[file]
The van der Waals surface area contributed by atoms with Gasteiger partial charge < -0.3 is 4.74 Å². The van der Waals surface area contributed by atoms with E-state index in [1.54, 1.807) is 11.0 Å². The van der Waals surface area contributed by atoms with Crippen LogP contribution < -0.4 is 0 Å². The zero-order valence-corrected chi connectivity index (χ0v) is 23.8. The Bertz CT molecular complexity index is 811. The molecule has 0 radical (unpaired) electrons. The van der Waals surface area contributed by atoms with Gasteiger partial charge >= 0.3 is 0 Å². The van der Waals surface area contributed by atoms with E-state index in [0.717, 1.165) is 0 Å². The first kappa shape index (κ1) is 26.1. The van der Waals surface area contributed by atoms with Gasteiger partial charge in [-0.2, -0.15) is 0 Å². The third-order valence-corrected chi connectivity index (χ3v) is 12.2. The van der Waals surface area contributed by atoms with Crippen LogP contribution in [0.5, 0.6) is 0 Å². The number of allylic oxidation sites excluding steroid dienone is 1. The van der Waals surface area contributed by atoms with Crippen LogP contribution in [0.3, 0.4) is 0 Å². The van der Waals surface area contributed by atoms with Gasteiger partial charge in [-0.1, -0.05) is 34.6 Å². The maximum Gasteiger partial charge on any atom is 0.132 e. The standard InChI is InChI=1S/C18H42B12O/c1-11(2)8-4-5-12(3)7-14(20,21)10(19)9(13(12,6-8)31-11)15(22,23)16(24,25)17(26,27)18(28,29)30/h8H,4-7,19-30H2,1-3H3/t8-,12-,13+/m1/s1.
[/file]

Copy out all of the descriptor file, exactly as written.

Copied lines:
The van der Waals surface area contributed by atoms with Gasteiger partial charge < -0.3 is 4.74 Å². The van der Waals surface area contributed by atoms with E-state index in [1.54, 1.807) is 11.0 Å². The van der Waals surface area contributed by atoms with Crippen LogP contribution < -0.4 is 0 Å². The zero-order valence-corrected chi connectivity index (χ0v) is 23.8. The Bertz CT molecular complexity index is 811. The molecule has 0 radical (unpaired) electrons. The van der Waals surface area contributed by atoms with Gasteiger partial charge >= 0.3 is 0 Å². The van der Waals surface area contributed by atoms with E-state index in [0.717, 1.165) is 0 Å². The first kappa shape index (κ1) is 26.1. The van der Waals surface area contributed by atoms with Gasteiger partial charge in [-0.2, -0.15) is 0 Å². The third-order valence-corrected chi connectivity index (χ3v) is 12.2. The van der Waals surface area contributed by atoms with Crippen LogP contribution in [0.5, 0.6) is 0 Å². The number of allylic oxidation sites excluding steroid dienone is 1. The van der Waals surface area contributed by atoms with Crippen LogP contribution in [0.3, 0.4) is 0 Å². The van der Waals surface area contributed by atoms with Gasteiger partial charge in [-0.1, -0.05) is 34.6 Å². The maximum Gasteiger partial charge on any atom is 0.132 e. The standard InChI is InChI=1S/C18H42B12O/c1-11(2)8-4-5-12(3)7-14(20,21)10(19)9(13(12,6-8)31-11)15(22,23)16(24,25)17(26,27)18(28,29)30/h8H,4-7,19-30H2,1-3H3/t8-,12-,13+/m1/s1.